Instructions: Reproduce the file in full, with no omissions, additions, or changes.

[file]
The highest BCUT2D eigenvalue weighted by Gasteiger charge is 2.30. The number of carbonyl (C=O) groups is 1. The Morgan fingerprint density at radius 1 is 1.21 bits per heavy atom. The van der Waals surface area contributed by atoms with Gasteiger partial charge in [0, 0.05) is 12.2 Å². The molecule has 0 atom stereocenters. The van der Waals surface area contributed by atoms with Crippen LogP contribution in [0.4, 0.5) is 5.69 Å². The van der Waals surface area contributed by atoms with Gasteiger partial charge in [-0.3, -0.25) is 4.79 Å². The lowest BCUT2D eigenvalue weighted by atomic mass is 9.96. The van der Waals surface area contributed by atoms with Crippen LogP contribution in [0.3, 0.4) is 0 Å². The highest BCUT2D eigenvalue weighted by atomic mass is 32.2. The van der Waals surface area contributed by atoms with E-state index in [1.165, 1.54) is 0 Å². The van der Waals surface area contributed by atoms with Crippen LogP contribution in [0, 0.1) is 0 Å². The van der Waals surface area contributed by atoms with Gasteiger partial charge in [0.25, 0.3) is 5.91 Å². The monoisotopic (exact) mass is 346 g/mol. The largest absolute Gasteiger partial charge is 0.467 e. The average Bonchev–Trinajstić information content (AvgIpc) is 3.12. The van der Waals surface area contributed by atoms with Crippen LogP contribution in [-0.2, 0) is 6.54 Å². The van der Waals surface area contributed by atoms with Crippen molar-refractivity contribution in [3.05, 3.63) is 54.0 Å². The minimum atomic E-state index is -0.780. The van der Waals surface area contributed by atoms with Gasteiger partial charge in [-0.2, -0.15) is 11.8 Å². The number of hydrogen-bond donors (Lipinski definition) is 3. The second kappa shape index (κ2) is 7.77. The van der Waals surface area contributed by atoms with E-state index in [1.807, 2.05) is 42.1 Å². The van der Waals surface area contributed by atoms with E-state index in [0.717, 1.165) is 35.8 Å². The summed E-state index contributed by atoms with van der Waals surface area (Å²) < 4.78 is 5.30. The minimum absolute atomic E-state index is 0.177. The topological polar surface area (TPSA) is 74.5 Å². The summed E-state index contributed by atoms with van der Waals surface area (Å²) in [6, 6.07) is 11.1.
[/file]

The highest BCUT2D eigenvalue weighted by Gasteiger charge is 2.30. The number of carbonyl (C=O) groups is 1. The Morgan fingerprint density at radius 1 is 1.21 bits per heavy atom. The van der Waals surface area contributed by atoms with Gasteiger partial charge in [0, 0.05) is 12.2 Å². The molecule has 0 atom stereocenters. The van der Waals surface area contributed by atoms with Crippen LogP contribution in [0.4, 0.5) is 5.69 Å². The van der Waals surface area contributed by atoms with Gasteiger partial charge in [-0.3, -0.25) is 4.79 Å². The lowest BCUT2D eigenvalue weighted by atomic mass is 9.96. The van der Waals surface area contributed by atoms with Crippen LogP contribution in [0.3, 0.4) is 0 Å². The highest BCUT2D eigenvalue weighted by atomic mass is 32.2. The van der Waals surface area contributed by atoms with E-state index in [1.165, 1.54) is 0 Å². The van der Waals surface area contributed by atoms with Crippen LogP contribution in [0, 0.1) is 0 Å². The van der Waals surface area contributed by atoms with Gasteiger partial charge in [0.25, 0.3) is 5.91 Å². The monoisotopic (exact) mass is 346 g/mol. The largest absolute Gasteiger partial charge is 0.467 e. The average Bonchev–Trinajstić information content (AvgIpc) is 3.12. The van der Waals surface area contributed by atoms with Crippen LogP contribution in [-0.2, 0) is 6.54 Å². The van der Waals surface area contributed by atoms with Crippen molar-refractivity contribution in [3.05, 3.63) is 54.0 Å². The minimum atomic E-state index is -0.780. The van der Waals surface area contributed by atoms with Gasteiger partial charge in [-0.2, -0.15) is 11.8 Å². The number of hydrogen-bond donors (Lipinski definition) is 3. The second kappa shape index (κ2) is 7.77. The van der Waals surface area contributed by atoms with E-state index in [1.807, 2.05) is 42.1 Å². The van der Waals surface area contributed by atoms with E-state index in [0.717, 1.165) is 35.8 Å². The summed E-state index contributed by atoms with van der Waals surface area (Å²) < 4.78 is 5.30. The minimum absolute atomic E-state index is 0.177. The topological polar surface area (TPSA) is 74.5 Å². The summed E-state index contributed by atoms with van der Waals surface area (Å²) in [6, 6.07) is 11.1.